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Hockey viewership up at Rogers despite cord-cutting, illegal streaming

With the 2017-18 NHL hockey season up and running for about a month now, it’s time to reflect on how —and how many— Canadian viewers are tuning in. So far, the numbers are good, and that’s good news for hockey broadcaster Rogers Media in spite of record numbers of cable cutters.

“Hockey is back and fans are continuing to make Saturday Canada’s favourite night for hockey,” said Rogers last month in response to its opening night Hockey Night in Canada broadcast, which saw a reported 8.7 million Canadians tuning in to the season premiere, the most-watched TV program of the night.

Rogers did well this past spring through a Stanley Cup Playoffs run that saw the company finally starting to cash in on its billion-dollar deal back in 2013 which saw Rogers Media take over HNIC exclusive broadcast rights from the CBC (while giving the public broadcaster the secondary prize of allowing it to show Rogers’ content on the CBC network, minus the advertising revenue).

“The momentum that was built during the playoffs last season has carried right into the start of this NHL season,” said Scott Moore, President, Sportsnet & NHL Properties, Rogers Media, in a press release. “Canadian fans are clearly excited about the potential that this hockey season could bring for their favourite teams. The on-ice product has been phenomenal so far with no shortage of storylines and entertainment.”

Last spring, for the full run of the playoffs, CBC and Rogers’ Sportsnet took in an average of 1.61 million viewers per game, a 94-per-cent increase over the previous year’s hockey playoffs, with experts attributing much of the increase to the fact that five Canadian teams made it to the playoffs, including the large-market Toronto Maple Leafs. Even an all-American finals between the Pittsburgh Penguins and the Nashville Predators didn’t seem to throw too much water on the fire, as the series produced a healthy average of 2.67 over its six games.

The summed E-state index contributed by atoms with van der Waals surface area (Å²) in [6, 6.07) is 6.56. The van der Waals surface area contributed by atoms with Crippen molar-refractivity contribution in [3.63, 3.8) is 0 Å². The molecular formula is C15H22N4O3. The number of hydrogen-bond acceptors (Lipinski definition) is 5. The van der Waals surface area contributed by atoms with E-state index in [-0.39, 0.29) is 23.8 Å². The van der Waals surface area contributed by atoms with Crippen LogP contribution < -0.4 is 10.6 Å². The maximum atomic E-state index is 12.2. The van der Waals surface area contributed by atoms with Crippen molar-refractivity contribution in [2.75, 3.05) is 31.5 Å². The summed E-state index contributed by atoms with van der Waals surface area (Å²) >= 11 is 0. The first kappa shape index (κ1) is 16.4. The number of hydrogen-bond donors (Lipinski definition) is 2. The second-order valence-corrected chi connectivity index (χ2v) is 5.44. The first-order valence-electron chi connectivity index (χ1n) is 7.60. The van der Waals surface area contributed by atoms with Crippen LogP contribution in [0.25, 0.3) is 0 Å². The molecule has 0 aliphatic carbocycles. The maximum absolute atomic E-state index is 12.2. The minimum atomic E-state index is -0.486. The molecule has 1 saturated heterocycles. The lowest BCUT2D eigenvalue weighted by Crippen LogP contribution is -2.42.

Now one month into the new season, the ratings are hanging in there, with the October 28th HNIC Prime Time East broadcast raking 12th for the week with a total of 1.293 viewers in English Canada, according to Numeris, in comparison to 1.329 million viewers and 18th spot for the last HNIC broadcast in October in 2016.

For Rogers, though, the main issue for the current and future seasons won’t be poor showing by Canadian teams but a continuing exodus of viewers from cable services and more and more sports fans turning to illegal streaming services to get their hockey fix.

Speaking in early November at the John Molson Sports Business conference, Moore said that illegal streaming of games is the biggest challenge facing not just broadcasters but professional sports as a whole.

“We invest heavily in this content, and we want to make sure [customers] value this content,” said Moore to the Concordian. “So we’re working heavily with [other] leagues and content-providers to find ways to shut down the stealing of content, because that’s what it is—it’s stealing.”

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About The Author /

Jayson is a writer, researcher and educator with a PhD in political philosophy from the University of Ottawa. His interests range from bioethics and innovations in the health sciences to governance, social justice and the history of ideas.
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